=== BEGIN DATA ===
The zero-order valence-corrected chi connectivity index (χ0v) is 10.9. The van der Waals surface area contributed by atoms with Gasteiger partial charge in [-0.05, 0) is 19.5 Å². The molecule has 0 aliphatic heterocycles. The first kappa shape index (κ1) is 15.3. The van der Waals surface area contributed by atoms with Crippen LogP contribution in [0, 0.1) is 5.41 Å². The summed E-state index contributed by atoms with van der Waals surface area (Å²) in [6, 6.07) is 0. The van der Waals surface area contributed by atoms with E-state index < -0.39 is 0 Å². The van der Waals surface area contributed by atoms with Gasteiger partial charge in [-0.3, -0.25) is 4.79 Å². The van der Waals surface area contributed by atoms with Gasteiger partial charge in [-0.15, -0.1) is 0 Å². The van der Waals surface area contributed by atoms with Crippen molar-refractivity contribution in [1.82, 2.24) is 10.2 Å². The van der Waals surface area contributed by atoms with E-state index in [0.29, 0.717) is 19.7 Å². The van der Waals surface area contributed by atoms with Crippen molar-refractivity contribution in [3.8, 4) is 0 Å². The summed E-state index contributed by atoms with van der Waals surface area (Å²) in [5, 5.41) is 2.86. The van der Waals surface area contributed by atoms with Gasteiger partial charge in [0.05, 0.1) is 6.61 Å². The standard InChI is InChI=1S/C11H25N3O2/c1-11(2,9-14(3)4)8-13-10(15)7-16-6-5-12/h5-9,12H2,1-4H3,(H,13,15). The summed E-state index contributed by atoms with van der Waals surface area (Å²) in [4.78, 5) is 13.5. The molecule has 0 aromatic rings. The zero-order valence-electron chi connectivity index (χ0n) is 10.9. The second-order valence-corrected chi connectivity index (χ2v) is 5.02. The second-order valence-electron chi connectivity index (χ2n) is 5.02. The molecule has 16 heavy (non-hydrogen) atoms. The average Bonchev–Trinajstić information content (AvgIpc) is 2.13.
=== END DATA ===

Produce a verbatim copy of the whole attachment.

The zero-order valence-corrected chi connectivity index (χ0v) is 10.9. The van der Waals surface area contributed by atoms with Gasteiger partial charge in [-0.05, 0) is 19.5 Å². The molecule has 0 aliphatic heterocycles. The first kappa shape index (κ1) is 15.3. The van der Waals surface area contributed by atoms with Crippen LogP contribution in [0, 0.1) is 5.41 Å². The summed E-state index contributed by atoms with van der Waals surface area (Å²) in [6, 6.07) is 0. The van der Waals surface area contributed by atoms with E-state index < -0.39 is 0 Å². The van der Waals surface area contributed by atoms with Gasteiger partial charge in [-0.3, -0.25) is 4.79 Å². The van der Waals surface area contributed by atoms with Gasteiger partial charge in [-0.15, -0.1) is 0 Å². The van der Waals surface area contributed by atoms with Crippen molar-refractivity contribution in [1.82, 2.24) is 10.2 Å². The van der Waals surface area contributed by atoms with E-state index in [0.29, 0.717) is 19.7 Å². The van der Waals surface area contributed by atoms with Crippen molar-refractivity contribution in [3.8, 4) is 0 Å². The summed E-state index contributed by atoms with van der Waals surface area (Å²) in [5, 5.41) is 2.86. The van der Waals surface area contributed by atoms with Gasteiger partial charge in [0.05, 0.1) is 6.61 Å². The standard InChI is InChI=1S/C11H25N3O2/c1-11(2,9-14(3)4)8-13-10(15)7-16-6-5-12/h5-9,12H2,1-4H3,(H,13,15). The summed E-state index contributed by atoms with van der Waals surface area (Å²) in [4.78, 5) is 13.5. The molecule has 0 aromatic rings. The zero-order valence-electron chi connectivity index (χ0n) is 10.9. The second-order valence-corrected chi connectivity index (χ2v) is 5.02. The second-order valence-electron chi connectivity index (χ2n) is 5.02. The molecule has 16 heavy (non-hydrogen) atoms. The average Bonchev–Trinajstić information content (AvgIpc) is 2.13.